SpaceX’s test of their new Starship was very close to a success until the very end, when what looks like a premature shutdown of one of the three Raptor engines on landing caused the massive, silo-like rocket to crash in a massive fireball.
(Note: I’m looking through comments, and there’s people who feel I’m being too scornful about this test? Let me clarify from the start, then: despite the crash, this is still a remarkable achievement, and SpaceX undoubtedly learned a lot here. I thought that was clear, but here, I’m saying it again.)
The un-crewed test was to send the prototype silo-looking rocket up about 12.5 kilometers, where it would roll into a “belly flop” orientation, and then land vertically on its landing legs.
Here’s a live feed of the test, via the Everyday Astronaut, who seems delighted:
The reason for the delight is more than just the visceral excitement of seeing a massive fireball; a lot went right in the test, before it very much didn’t. It launched, it made the complicated belly-flop maneuver, and it re-ignited its engines to attempt a vertical landing, but that part didn’t quite work.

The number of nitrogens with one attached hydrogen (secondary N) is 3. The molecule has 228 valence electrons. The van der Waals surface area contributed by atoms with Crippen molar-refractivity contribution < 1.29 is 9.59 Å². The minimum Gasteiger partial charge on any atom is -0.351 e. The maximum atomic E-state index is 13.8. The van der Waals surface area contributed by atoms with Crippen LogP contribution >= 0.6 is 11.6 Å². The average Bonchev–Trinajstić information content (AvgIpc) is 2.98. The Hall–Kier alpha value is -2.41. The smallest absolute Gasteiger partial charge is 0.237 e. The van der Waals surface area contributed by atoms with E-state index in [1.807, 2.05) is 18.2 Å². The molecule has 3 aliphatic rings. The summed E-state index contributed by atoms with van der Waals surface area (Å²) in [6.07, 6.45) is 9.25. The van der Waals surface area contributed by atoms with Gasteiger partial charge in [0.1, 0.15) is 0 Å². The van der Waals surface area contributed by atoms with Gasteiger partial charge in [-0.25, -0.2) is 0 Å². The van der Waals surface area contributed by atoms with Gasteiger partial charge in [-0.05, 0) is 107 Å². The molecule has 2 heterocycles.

Here’s what that belly-flop maneuver looked like, and here’s what that crash looked like:
On twitter, the SpaceX fans and probable Elon-stans are remarkably upbeat considering the whole damn thing exploded, calling it a “huge win”:
Still, I get it. Spaceflight isn’t easy, and a lot did go right here, and what went wrong will provide a lot of important information.
In the video, it appears that upon landing one of the three Raptor engines wasn’t firing, and one was expelling a lot of green exhaust, which suggests it wasn’t doing what it was supposed to, either, and the landing legs didn’t seem to deploy.
The good news is that it did crash in the right place, as in right on the landing pad, which led to grimly hilarious images like this:
Elon Musk was upbeat about the loss of his test rocket, tweeting:
And he’s right: that was a very precise massive crash.
Starship is SpaceX’ plan for a havy-lift rocket and spacecraft system, a 160 feet tall, 30 feet in diameter, machine capable of hauling over 100 tons into orbit. That makes it the biggest rocket since the mighty Saturn V moon rocket, and the largest, most powerful rocket currently in development.
The Starship spacecraft itself will be the largest fully reusable spacecraft system ever, and, in plan at least, should prove to be a far more flexible system than the Space Shuttle, humanity’s only other reusable crewed spacecraft to date.
Though it seems first they have some work to do.
We’ll keep adding to the story as it develops.